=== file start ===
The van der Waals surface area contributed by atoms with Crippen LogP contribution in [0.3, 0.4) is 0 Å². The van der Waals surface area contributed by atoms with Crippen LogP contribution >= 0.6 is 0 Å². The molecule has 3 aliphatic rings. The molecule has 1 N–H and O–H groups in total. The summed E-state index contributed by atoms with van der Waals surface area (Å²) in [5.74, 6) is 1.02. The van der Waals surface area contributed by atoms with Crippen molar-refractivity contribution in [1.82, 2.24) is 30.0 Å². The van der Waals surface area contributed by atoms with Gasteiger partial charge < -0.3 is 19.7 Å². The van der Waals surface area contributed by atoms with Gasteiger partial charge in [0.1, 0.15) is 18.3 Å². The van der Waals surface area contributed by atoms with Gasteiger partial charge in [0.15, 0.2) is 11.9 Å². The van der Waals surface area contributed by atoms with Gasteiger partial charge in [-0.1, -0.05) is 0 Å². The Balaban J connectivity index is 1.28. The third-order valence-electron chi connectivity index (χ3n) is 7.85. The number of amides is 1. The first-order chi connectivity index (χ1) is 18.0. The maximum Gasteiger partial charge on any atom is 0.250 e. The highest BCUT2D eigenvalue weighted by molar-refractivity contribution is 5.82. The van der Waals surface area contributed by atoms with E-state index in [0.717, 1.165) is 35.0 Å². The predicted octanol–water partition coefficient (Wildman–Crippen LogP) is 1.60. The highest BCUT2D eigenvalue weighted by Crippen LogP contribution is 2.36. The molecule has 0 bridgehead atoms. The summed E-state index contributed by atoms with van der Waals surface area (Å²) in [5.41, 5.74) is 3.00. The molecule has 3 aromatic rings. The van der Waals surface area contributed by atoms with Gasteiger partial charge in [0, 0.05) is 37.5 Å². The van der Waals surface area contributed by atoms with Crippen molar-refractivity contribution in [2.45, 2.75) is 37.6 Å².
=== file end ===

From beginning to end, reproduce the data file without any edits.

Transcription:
The van der Waals surface area contributed by atoms with Crippen LogP contribution in [0.3, 0.4) is 0 Å². The van der Waals surface area contributed by atoms with Crippen LogP contribution >= 0.6 is 0 Å². The molecule has 3 aliphatic rings. The molecule has 1 N–H and O–H groups in total. The summed E-state index contributed by atoms with van der Waals surface area (Å²) in [5.74, 6) is 1.02. The van der Waals surface area contributed by atoms with Crippen molar-refractivity contribution in [1.82, 2.24) is 30.0 Å². The van der Waals surface area contributed by atoms with Gasteiger partial charge < -0.3 is 19.7 Å². The van der Waals surface area contributed by atoms with Gasteiger partial charge in [0.1, 0.15) is 18.3 Å². The van der Waals surface area contributed by atoms with Gasteiger partial charge in [0.15, 0.2) is 11.9 Å². The van der Waals surface area contributed by atoms with Gasteiger partial charge in [-0.1, -0.05) is 0 Å². The Balaban J connectivity index is 1.28. The third-order valence-electron chi connectivity index (χ3n) is 7.85. The number of amides is 1. The first-order chi connectivity index (χ1) is 18.0. The maximum Gasteiger partial charge on any atom is 0.250 e. The highest BCUT2D eigenvalue weighted by molar-refractivity contribution is 5.82. The van der Waals surface area contributed by atoms with E-state index in [0.717, 1.165) is 35.0 Å². The predicted octanol–water partition coefficient (Wildman–Crippen LogP) is 1.60. The highest BCUT2D eigenvalue weighted by Crippen LogP contribution is 2.36. The molecule has 0 bridgehead atoms. The summed E-state index contributed by atoms with van der Waals surface area (Å²) in [5.41, 5.74) is 3.00. The molecule has 3 aromatic rings. The van der Waals surface area contributed by atoms with Gasteiger partial charge in [0, 0.05) is 37.5 Å². The van der Waals surface area contributed by atoms with Crippen molar-refractivity contribution in [2.45, 2.75) is 37.6 Å².